Northern Ireland

Belfast Holyland group highlights anti-social behaviour

Mess in the Holyland
Image caption Although there was less trouble this year, Holyland residents have complained about the mess left by students celebrating St Patrick's day

A delegation from the Holyland area of Belfast will meet Justice Minister David Ford later on Wednesday.

They will discuss serious anti-social behaviour in the area.

The Belfast Holyland Regeneration Association said that, although St Patrick's Day was hailed as a success by some groups, it was still an "unpleasant" experience for residents.

The association is worried that the summer months will bring more outside drinking and anti-social behaviour.

Ray Farley is leading the delegation to meet Mr Ford.

"What happened two years ago is really held up as the bench mark, which was that there was riot," he said.

"From what I can gather, if there is not a riot then it is looked on as being quite a successful day, as far as the authorities are concerned."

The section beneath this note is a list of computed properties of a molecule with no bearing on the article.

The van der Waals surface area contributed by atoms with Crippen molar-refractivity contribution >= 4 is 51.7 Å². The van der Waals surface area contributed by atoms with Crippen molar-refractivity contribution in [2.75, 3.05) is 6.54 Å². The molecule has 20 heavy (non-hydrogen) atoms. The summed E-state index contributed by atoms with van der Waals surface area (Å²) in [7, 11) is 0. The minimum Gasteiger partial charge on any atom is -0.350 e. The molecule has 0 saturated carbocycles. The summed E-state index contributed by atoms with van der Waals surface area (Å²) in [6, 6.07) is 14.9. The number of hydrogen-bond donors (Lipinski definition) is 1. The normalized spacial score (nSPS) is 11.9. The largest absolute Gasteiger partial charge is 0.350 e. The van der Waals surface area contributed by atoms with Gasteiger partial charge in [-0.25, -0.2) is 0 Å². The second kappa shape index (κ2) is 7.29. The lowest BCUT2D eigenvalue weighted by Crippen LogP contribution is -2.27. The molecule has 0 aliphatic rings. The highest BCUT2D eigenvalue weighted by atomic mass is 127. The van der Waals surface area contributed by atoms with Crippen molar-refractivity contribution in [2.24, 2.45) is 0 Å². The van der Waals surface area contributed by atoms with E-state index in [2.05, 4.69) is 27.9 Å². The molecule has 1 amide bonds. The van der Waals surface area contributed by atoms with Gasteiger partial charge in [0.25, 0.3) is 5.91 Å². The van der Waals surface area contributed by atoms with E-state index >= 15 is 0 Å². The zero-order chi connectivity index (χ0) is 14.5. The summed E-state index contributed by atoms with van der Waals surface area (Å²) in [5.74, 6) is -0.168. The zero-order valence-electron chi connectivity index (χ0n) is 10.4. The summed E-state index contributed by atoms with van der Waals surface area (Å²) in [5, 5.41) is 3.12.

Mr Farley said although this year's celebrations were a lot quieter than in previous years, the area was still left in an "awful mess".

"One of the problems is that there are too many people in the area," he said.

"What we would like is the justice minister to maybe look at a ban on people drinking in their front gardens at certain times of the year.

"There is also talk about setting up a disorder zone which would allow extra powers to the PSNI, perhaps to close off licenses or to actually shepherd people out and really ban alcohol abuse in some areas."

Mr Farley said the ongoing anti-social problems in the Holyland are "very frustrating" for people who live there.

"We do feel as if we have been going round and round in circles for years.

"It is really from Sunday night when people arrive back, until Thursday evening and it just goes on constantly night after night."

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